To mark the 10th anniversary of RoM, there will be several articles remembering some of the best moments for Manchester United fans over the past decade. Mark Payne, the founder of Mark is the founder of The Devil In Me, has spoken about one of his favourite memories.
The shadow of the Glazer takeover has loomed over Manchester United ever since the deal was finalised in May 2005.
As you might expect, the inner machinations at a club the size of Manchester United are pretty convoluted.
With the managerial situation almost certain to be in flux again sooner rather than later, speculation has arose as to where exactly the power lies behind the scenes at Old Trafford.
Helpfully, United fanzine Red Issue have compiled their take on relentless struggle for leverage an in-depth and fascinating exposé of the various wrangles that go on daily at one of thebiggest, most bloated football clubs in the world.
Following Manchester United's 2-1 win over Tottenham Hotspur on the final day of the 1998-99 season, ensuring we beat Arsenal to the title by one point, Sir Alex Ferguson attended the press conference. He had his medal around his neck but a stern expression on his face.
United still had an FA Cup and European Cup final to play in, the then unprecedented Treble was offer to them, and Ferguson was keen to stress that none of them, himself included, would take their eye off the ball.
It is impossible to escape the air of despondency that has engulfed Manchester United over the last three years. A quarter of a century in the making under Sir Alex Ferguson, the spirit and self-belief he fostered in players and fans alike has been entirely sapped.
That last title win of the Ferguson era seems like a lifetime ago and there is no telling when the next triumph will come.
I remember walking in to the ground full of nerves on the night we played Barcelona. We were so close to our first Champions League final since 1999 and it felt long overdue.
While the immediate stress came from having to beat Barcelona, it was also very prevalent in my thoughts that if we did manage to beat the Spaniards, we'd have to overcome Liverpool or Chelsea in the final to lift our third European Cup.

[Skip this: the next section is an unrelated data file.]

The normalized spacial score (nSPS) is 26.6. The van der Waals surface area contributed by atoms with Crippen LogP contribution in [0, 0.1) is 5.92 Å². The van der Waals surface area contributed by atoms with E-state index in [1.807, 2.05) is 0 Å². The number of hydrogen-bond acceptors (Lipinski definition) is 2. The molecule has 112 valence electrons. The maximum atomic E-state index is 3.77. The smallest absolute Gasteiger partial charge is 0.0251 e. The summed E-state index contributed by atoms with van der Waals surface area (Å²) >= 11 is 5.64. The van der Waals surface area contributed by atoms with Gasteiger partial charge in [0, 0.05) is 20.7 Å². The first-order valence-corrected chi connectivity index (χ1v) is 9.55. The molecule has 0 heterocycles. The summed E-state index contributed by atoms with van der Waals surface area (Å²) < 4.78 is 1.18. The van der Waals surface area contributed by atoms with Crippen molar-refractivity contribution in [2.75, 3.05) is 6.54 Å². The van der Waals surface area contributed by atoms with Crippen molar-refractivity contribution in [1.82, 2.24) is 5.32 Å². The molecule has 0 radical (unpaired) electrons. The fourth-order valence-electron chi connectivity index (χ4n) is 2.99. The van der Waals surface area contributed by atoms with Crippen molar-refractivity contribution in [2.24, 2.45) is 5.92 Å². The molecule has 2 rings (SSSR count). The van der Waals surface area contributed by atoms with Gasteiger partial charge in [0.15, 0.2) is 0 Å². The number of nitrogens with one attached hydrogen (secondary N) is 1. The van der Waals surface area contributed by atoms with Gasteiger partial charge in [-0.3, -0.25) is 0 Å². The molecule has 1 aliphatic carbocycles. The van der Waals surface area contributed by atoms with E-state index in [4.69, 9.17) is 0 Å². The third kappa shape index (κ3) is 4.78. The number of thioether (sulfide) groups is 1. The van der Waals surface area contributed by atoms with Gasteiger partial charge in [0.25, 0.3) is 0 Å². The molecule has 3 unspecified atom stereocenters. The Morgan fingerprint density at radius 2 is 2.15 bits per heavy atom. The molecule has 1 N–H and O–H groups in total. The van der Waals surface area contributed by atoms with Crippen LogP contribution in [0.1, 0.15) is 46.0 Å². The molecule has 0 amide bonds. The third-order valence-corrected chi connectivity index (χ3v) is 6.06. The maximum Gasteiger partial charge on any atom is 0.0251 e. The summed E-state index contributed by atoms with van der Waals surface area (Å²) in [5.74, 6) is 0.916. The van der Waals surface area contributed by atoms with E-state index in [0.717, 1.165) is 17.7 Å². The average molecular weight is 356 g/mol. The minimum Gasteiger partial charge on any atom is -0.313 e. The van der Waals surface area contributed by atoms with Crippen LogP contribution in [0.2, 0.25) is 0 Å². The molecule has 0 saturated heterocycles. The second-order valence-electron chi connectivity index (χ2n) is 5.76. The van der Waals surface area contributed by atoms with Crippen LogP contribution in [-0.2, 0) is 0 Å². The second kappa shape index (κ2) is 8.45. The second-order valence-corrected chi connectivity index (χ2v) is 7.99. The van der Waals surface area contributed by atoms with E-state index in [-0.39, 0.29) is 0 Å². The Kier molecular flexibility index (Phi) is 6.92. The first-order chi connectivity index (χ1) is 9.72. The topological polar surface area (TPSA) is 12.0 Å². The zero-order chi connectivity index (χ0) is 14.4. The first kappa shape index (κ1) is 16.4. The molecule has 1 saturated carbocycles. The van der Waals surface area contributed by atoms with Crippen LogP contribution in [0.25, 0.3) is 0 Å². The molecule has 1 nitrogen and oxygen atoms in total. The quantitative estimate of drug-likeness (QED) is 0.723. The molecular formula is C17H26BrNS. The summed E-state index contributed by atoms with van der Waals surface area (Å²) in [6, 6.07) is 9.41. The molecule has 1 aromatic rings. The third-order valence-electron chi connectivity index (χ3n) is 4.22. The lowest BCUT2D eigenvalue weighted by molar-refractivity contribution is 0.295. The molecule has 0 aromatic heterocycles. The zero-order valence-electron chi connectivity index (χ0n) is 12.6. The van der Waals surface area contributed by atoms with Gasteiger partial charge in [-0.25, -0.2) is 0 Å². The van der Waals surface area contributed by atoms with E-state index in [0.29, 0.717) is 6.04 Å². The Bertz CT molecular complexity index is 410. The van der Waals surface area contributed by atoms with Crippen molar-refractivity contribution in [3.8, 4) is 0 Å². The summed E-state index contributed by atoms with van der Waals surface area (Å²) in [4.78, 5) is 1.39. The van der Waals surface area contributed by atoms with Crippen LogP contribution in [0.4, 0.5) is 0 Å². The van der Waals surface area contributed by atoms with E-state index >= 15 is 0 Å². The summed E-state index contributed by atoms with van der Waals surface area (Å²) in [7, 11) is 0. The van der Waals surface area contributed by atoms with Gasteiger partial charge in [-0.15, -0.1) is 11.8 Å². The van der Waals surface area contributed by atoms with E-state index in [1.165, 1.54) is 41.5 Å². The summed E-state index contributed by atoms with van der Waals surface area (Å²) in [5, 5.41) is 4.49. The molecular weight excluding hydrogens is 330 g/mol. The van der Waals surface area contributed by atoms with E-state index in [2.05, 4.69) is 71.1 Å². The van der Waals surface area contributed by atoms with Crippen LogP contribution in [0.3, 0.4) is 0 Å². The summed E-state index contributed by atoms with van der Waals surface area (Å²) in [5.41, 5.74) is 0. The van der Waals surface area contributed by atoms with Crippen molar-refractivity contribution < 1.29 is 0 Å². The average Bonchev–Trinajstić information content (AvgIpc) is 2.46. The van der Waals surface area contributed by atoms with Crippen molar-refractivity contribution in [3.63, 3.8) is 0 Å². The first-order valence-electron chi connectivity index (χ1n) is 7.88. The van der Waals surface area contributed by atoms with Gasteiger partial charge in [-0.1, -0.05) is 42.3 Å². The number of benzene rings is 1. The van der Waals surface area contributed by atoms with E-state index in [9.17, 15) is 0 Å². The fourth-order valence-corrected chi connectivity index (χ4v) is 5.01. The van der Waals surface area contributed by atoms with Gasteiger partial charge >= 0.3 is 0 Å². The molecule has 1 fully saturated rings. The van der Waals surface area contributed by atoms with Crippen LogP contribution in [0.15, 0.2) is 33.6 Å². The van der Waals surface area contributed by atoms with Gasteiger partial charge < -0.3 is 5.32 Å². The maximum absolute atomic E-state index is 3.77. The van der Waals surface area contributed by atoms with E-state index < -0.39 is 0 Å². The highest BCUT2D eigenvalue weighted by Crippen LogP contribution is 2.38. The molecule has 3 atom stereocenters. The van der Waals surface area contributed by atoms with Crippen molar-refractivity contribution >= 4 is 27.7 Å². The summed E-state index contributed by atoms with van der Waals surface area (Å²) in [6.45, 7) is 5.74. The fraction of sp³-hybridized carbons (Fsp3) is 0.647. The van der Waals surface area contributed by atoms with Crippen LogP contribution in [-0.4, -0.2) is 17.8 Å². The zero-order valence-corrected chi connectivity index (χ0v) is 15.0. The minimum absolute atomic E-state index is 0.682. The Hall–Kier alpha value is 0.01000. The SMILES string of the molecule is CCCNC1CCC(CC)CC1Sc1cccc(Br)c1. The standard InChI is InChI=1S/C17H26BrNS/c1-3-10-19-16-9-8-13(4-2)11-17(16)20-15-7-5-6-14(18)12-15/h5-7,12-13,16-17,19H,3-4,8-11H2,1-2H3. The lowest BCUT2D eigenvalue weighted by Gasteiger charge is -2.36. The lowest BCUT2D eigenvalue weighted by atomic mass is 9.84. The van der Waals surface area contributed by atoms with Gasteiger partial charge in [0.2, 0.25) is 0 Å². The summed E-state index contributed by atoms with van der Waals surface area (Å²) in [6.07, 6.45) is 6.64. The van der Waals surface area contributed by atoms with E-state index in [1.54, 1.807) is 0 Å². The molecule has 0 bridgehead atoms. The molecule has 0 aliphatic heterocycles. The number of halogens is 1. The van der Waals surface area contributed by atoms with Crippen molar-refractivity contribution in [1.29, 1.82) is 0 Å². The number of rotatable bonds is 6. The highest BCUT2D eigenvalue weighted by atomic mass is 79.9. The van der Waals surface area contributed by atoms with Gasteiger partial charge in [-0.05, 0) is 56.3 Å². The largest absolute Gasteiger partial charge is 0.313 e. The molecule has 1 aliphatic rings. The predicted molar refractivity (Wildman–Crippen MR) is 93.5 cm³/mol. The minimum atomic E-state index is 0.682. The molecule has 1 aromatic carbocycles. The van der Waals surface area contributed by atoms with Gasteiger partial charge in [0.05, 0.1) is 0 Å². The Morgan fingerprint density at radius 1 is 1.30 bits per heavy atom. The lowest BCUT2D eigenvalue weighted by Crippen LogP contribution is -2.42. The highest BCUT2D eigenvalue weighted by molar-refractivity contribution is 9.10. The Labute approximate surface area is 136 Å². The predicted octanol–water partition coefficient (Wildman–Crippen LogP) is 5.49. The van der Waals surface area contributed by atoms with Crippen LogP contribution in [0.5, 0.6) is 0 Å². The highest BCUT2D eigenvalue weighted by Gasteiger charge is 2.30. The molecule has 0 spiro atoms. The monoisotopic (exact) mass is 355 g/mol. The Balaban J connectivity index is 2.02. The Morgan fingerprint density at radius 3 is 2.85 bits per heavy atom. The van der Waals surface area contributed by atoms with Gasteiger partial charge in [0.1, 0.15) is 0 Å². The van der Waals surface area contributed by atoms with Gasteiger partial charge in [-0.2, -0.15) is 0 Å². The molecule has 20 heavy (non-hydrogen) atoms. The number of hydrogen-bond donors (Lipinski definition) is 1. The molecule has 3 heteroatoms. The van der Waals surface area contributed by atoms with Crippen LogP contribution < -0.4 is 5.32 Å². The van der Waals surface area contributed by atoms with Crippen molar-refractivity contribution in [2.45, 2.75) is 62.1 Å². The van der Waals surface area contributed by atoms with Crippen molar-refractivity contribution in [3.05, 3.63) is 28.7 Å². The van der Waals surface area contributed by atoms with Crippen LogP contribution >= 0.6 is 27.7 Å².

A person who knows Rafa Benitez very well both professionally and personally is his biographer, Paco Lloret a sports journalist in Valencia. who came to know Rafa very well when he was at Valencia for three years from 2001. He wrote Rafa Benitezback in 2005 after Rafa had left Valencia for Liverpool and he [.
Alleged letters to Manchester United's board, eye-watering pre-contract agreements, desperate phone calls to agents for the already beleaguered Louis van Gaal, the unwanted spectre of Jose Mourinho just will not go away.
Everyone has an opinion on why Mourinho is the right, or wrong, man for the job.
When Manchester United lost 2-0 to Fulham on 21st March 2009, manager Alex Ferguson had a simple explanation for his team's shortcomings: The dressing rooms at Craven Cottage had been too small.
After the defeat, Ferguson rallied against the "ridiculous" facilities at Fulham before calling on the Premier League to introduce aminimum size standardfor all teams in the top tier to avoid any such travesty befalling any of his contemporaries.
Former Premier League referee David Elleray said the referee's interpretation depends on whether the hand or arm is in an "unnatural" position at the point of contact. "Referees look at two specifics did the hand or arm go towards the ball or in a manner which would block the ball, or is the hand in a position where it would not normally be?